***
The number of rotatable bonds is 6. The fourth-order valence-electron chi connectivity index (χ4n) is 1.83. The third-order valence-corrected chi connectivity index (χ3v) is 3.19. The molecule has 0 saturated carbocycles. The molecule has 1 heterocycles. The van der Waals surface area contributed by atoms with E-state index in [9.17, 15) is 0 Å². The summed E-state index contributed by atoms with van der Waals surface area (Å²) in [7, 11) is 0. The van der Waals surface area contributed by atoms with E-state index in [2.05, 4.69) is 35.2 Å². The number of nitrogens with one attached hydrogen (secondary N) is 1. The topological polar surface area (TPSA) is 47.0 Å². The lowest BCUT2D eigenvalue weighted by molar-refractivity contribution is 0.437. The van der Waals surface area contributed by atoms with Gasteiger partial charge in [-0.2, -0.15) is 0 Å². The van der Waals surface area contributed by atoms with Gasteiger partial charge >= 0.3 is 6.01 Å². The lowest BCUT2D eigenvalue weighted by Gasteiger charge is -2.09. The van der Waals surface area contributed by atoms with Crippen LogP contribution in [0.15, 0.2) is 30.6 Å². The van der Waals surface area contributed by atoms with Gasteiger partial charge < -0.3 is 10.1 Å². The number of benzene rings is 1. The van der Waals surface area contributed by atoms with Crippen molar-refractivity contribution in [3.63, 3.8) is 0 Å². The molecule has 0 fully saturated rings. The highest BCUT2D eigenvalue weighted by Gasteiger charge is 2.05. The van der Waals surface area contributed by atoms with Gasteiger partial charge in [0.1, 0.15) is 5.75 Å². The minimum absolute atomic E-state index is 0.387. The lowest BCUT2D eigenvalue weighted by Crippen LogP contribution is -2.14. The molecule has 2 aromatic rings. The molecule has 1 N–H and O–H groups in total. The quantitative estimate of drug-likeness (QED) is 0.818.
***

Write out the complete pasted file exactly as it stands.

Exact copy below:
The number of rotatable bonds is 6. The fourth-order valence-electron chi connectivity index (χ4n) is 1.83. The third-order valence-corrected chi connectivity index (χ3v) is 3.19. The molecule has 0 saturated carbocycles. The molecule has 1 heterocycles. The van der Waals surface area contributed by atoms with E-state index in [9.17, 15) is 0 Å². The summed E-state index contributed by atoms with van der Waals surface area (Å²) in [7, 11) is 0. The van der Waals surface area contributed by atoms with E-state index in [2.05, 4.69) is 35.2 Å². The number of nitrogens with one attached hydrogen (secondary N) is 1. The topological polar surface area (TPSA) is 47.0 Å². The lowest BCUT2D eigenvalue weighted by molar-refractivity contribution is 0.437. The van der Waals surface area contributed by atoms with Gasteiger partial charge in [-0.2, -0.15) is 0 Å². The van der Waals surface area contributed by atoms with Gasteiger partial charge >= 0.3 is 6.01 Å². The lowest BCUT2D eigenvalue weighted by Gasteiger charge is -2.09. The van der Waals surface area contributed by atoms with Crippen LogP contribution in [0.15, 0.2) is 30.6 Å². The van der Waals surface area contributed by atoms with Gasteiger partial charge < -0.3 is 10.1 Å². The number of benzene rings is 1. The van der Waals surface area contributed by atoms with Crippen molar-refractivity contribution in [3.63, 3.8) is 0 Å². The molecule has 0 fully saturated rings. The highest BCUT2D eigenvalue weighted by Gasteiger charge is 2.05. The van der Waals surface area contributed by atoms with Gasteiger partial charge in [0.1, 0.15) is 5.75 Å². The minimum absolute atomic E-state index is 0.387. The lowest BCUT2D eigenvalue weighted by Crippen LogP contribution is -2.14. The molecule has 2 aromatic rings. The molecule has 1 N–H and O–H groups in total. The quantitative estimate of drug-likeness (QED) is 0.818.